Mozilla has published today a wiki page detailing its official Firefox anti-tracking policies for the first time.
Also: Can Firefox survive in a Google world?
These anti-tracking policies are at the core of Firefox's newly redesigned Enhanced Tracking Protection (or Content Blocking) tracker blocking feature that the browser vendor added in Firefox with the release of version 63, last October.
"Today we are releasing an anti-tracking policy that outlines the tracking practices that Firefox will block by default," said Mozilla today.
"At a high level, this new policy will curtail tracking techniques that are used to build profiles of users' browsing activity. In the policy, we outline the types of tracking practices that users cannot meaningfully control," the organization said.
According to the wiki page, Firefox will rely on a list of abusive ad trackers compiled and curated by Disconnect.me, a third-party company that provides no-tracking software. This isn't anything new, as this was common knowledge for a lot of Firefox users. What is new is the rules based on which Firefox will add or remove domains to this list.
Sites will be considered trackers and added to this list if (1) they're loaded as third-party scripts on other sites, and (2) they abuse browser client-side storage mechanisms (cookies, DOM storage, etc.) to save user details for tracking purposes.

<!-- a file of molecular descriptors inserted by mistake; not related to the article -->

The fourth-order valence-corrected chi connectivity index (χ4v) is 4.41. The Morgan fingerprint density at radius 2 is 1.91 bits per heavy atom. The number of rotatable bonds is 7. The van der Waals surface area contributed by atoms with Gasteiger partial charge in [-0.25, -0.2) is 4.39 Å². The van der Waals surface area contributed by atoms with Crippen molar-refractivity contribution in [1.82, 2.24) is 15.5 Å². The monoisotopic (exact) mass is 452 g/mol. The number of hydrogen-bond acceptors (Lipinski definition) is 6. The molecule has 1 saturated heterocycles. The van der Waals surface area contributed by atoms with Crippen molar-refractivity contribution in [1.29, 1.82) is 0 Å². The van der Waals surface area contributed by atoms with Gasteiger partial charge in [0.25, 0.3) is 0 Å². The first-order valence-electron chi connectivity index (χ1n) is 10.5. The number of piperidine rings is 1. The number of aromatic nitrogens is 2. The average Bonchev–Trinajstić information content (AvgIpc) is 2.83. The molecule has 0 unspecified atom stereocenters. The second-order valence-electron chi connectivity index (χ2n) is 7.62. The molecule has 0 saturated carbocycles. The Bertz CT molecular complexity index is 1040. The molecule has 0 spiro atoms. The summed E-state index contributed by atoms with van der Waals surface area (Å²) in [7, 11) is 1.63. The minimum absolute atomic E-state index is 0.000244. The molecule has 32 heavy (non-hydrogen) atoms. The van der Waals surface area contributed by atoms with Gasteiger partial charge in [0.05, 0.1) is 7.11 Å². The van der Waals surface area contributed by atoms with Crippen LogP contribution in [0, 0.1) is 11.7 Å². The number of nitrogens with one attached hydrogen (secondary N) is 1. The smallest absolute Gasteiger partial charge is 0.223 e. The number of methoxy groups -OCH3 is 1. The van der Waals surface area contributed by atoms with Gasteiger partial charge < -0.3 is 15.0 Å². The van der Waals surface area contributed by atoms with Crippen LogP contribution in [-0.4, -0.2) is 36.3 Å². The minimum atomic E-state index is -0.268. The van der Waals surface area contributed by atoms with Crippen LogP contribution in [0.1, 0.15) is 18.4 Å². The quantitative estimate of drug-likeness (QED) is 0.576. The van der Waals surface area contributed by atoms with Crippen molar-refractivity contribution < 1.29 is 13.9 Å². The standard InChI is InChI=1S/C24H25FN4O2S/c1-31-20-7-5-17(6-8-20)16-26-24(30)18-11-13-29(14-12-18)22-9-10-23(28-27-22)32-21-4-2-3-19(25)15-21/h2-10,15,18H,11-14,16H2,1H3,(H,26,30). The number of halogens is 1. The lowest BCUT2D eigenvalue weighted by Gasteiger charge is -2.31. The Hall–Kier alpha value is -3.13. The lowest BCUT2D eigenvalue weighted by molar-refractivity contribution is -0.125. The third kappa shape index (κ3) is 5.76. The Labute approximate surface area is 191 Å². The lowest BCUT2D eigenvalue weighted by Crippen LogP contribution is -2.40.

Back in October, Mozilla shipped a Firefox feature that blocks third-party scripts from abusing cookies or other browser storage systems to store data inside a user's browser for tracking purposes, meaning that some domains will be blocked at the browser-level, even if they're not yet on the Disconnect.me blocklist.
Further, according to the same anti-tracking policy page, Mozilla also intends to block websites in the upcoming future that abuse URL parameters to store and transmit user identifiers.
This type of tracker blocking isn't currently supported in Firefox, but Mozilla is apparently considering it for a future update to its Enhanced Tracking Protection feature.
Last but not least, Mozilla also plans to block trackers that abuse legitimate features for user tracking. This rule refers to all websites who currently employ supercookies and engage in user fingerprinting.
Just like the blocking of tracker domains that abuse URL parameters, this type of tracker blocking isn't yet supported, but Firefox devs have been experimenting with it for a while.
For example, starting with Firefox 52, Firefox has blocked scripts that fingerprint users using system fonts, a tracker blocking feature it "stole" from the Tor Browser.
Mozilla said that its new anti-tracking policies aren't set in stone and that it intends to make exceptions to its rules, when appropriate.
For example, the browser maker will permit tracking techniques when they're used to improve the security of online services --such as for login providers, authentication systems, or e-payment processors, services that often need systems to protection against bots or unauthorized logins. Ironically, these user protection systems often rely on the same user tracking techniques abused by online advertising companies.
"In some cases techniques are dual-use [...]. We will handle these techniques on a case-by-case basis," Mozilla said.